Despite the closure of the Immigration Holding Facility in Sana’a, it is reported that forced transfers to southern governorates are continuing. Migrants are typically dropped near the control-line and then make their way over it and onto Aden where there are over 6,000 migrants stranded. IOM estimates that over 22,000 migrants have been forcibly transferred in this manner since November 2019.

As conditions for stranded migrants in Yemen have continued to deteriorate, migrants often feel that they have no options other than to put their lives back into the hands of smugglers to travel home to the Horn of Africa. Over 11,400 people have made this unsafe and, at times, deadly return journey across the Gulf of Aden since May 2020, according to IOM’s Displacement Tracking Matrix. The boat journey between Yemen and Djibouti is short but dangerous, as sadly illustrated by a boat incident in March when smugglers forced migrants into the sea causing some to drown on their way to Yemen. For those returning, once they reach Djibouti, they must make the land journey through the scorching hot Djiboutian desert to the Ethiopian border, often walking a large portion of the way.
With movement restrictions in place globally and possible public health risks related to international travel, IOM’s Voluntary Humanitarian Return (VHR) Programme from Aden to Ethiopia was put on hold as of March 2020 when the last two flights took off. Working with the Government of Ethiopia, IOM was able to restart the Programme with a flight carrying 140 Ethiopian migrants safely from Aden to Addis Ababa on 16 March 2021. This flight was the first in an initial batch of 1,100 people.

(* B H)

IOM Yemen Quarterly Update - Quarter 1: January to March 2021

In the first quarter of the year, IOM estimates that 26,844 people were displaced across 13 governorates – similar to trends during this period in 2020, when 27,402 people were displaced. Civilian casualties resulting from conflict incidents in communities increased this quarter, and migrants continued to be under threat from not just the conflict, but also from increased detention, forced transfers and deteriorating living conditions. A fire at a migrant holding facility in Sana’a, which took the lives of more than 40 people , clearly illustrated the dangers for migrant across the country.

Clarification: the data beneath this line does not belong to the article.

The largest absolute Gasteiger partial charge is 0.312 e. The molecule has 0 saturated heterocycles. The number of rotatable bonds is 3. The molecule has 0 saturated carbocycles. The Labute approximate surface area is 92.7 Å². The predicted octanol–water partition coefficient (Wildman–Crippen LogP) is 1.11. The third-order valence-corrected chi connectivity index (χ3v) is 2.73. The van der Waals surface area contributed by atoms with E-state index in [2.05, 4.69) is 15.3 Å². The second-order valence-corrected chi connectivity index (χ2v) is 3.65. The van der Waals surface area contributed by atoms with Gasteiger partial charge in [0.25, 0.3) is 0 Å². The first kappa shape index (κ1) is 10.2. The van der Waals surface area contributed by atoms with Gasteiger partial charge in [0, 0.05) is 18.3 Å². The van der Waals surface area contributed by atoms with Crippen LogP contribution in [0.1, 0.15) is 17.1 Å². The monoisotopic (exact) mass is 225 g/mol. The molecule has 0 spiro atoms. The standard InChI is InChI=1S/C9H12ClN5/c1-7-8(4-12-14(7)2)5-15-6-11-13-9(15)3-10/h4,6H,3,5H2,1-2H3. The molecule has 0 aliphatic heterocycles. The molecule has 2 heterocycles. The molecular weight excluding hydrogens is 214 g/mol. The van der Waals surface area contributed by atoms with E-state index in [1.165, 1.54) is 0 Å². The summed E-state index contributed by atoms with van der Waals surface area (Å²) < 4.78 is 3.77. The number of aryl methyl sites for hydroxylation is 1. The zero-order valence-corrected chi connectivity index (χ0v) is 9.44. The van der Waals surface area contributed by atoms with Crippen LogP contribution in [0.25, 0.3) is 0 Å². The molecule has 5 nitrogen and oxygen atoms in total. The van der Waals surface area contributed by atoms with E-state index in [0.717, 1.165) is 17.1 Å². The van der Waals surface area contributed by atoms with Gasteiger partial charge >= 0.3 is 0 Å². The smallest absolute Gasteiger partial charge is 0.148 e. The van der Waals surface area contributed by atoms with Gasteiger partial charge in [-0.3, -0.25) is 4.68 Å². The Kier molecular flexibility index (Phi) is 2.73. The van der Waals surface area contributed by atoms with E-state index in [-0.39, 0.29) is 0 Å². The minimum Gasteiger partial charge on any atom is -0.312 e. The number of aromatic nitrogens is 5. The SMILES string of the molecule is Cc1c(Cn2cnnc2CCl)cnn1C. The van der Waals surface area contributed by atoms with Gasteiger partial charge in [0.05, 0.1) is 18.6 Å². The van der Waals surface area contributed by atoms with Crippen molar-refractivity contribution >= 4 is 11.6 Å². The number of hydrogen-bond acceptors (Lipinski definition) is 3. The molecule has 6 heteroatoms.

Authorities in several locations across the south and Ma’rib have instituted curfews and issued guidance as part of efforts to promote positive behaviour changes to help control the spread of the virus.

The conflict in Ma’rib escalated once again in February, this time mostly affecting internally displaced persons (IDPs) in Sirwah district to the west of Ma’rib city. Since the offensive was launched, fighting has continued on a near daily basis, displacing 2,625 households (18,375 individuals). IOM estimates that, in total, close to 21,000 households have been displaced in Ma’rib city, Ma’rib Al Wadi and Sirwah since January 2020, between January 2020 and March 2021. Local authorities and humanitarian partners, who were already grappling with limited resources while responding to the needs of some 1 million IDPs across the governorate, are further struggling to meet both the existing and growing needs.
Security incidents such as these have continued to impact humanitarian access, however, the main constraints in Yemen continue to be related to bureaucratic impediments and interference in humanitarian activities. Restrictions on the movement of humanitarian organizations, personnel and goods within and into Yemen is still the most widely reported issue since 2019 – for IOM alone, only one approval to transport aid supplies from Sana’a to locations in need was received this quarter.

(* B H)

Dschibuti: Flüchtlinge jenseits von Europa nicht vergessen

Hier im Audio: Der Bischof von Dschibuti Giorgio Bertin zur Situation der Migranten und Flüchtlinge